Louisiana Scholarship Program Threatened by U.S. Department of Justice

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from NCPA,

The Department of Justice (DOJ) has continued its efforts to halt Louisiana’s voucher program, says Clint Bolick, vice president for litigation at the Goldwater Institute.

In 2012, the state of Louisiana began the Louisiana Scholarship Program, providing full tuition scholarships to children of low-income families.

– Children whose families earn below 250 percent of the poverty level and are enrolling in kindergarten, or who were assigned to public schools that received a rating of C or below from the state, can enroll to receive the scholarships.
– This year, 12,000 children applied and nearly 5,000 are using the scholarships for private schools.
– Of the 12,000, about 90 percent of the children are black.

Parents are thrilled with the program.

– More than 93 percent of scholarship families are pleased with their children’s academic progress.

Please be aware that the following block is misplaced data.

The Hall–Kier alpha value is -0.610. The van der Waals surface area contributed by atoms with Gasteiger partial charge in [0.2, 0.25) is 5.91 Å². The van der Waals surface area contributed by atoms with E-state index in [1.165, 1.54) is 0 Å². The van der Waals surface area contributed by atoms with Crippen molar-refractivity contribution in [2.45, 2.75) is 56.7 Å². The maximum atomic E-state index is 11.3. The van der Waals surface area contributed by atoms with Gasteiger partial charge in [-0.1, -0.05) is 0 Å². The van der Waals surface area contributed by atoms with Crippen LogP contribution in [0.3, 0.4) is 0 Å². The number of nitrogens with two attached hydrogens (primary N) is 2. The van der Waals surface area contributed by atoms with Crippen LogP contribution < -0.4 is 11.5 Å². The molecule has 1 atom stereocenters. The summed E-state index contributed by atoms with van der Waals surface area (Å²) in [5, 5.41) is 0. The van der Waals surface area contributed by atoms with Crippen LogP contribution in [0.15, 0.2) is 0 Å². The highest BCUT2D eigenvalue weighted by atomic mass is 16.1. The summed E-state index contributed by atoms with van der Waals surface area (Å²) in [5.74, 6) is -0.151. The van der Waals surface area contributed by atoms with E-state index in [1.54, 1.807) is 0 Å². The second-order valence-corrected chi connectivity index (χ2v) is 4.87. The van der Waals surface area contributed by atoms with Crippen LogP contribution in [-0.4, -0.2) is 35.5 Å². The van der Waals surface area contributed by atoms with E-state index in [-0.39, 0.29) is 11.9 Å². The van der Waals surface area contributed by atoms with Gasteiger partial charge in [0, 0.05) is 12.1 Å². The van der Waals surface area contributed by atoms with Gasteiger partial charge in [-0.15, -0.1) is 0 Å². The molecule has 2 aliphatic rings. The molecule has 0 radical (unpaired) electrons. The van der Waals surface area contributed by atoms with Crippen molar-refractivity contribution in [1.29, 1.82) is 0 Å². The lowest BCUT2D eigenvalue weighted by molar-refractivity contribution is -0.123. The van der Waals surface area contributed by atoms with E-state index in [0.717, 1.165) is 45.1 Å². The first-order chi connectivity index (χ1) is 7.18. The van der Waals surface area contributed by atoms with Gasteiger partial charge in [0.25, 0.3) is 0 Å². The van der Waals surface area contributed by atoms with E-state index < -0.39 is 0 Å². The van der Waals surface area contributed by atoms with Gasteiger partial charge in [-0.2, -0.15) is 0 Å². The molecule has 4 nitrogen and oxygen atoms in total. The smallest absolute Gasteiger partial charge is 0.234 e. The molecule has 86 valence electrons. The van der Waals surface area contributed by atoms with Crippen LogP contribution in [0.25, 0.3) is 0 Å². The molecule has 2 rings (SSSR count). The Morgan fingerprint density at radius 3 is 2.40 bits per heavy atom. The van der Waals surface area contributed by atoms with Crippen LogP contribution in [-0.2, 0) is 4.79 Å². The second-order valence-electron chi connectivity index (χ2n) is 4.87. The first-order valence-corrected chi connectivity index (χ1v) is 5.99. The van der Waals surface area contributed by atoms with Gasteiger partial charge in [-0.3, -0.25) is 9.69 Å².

– A whopping 99.3 percent believe that the schools are safe — unlike the schools in which they would otherwise be enrolled.

But the Justice Department filed a motion to enjoin the program in late August, saying that changing the racial composition of school districts would violate desegregation orders from decades ago.

The DOJ later withdrew its motion, but it has demanded detailed information from the state on the racial composition of the schools that voucher students are leaving and the composition of the schools to which the students are moving. Louisiana says that the sheer volume of information requested, combined with the litigation, threatens to destroy the program.

Notably, past Civil Rights-era decisions on which the Justice Department seems to be relying on in advocating for the abolition of the program dealt with state action that discriminated against blacks. In this situation, the scholarship program provides opportunities for black families to send their children to the best schools.

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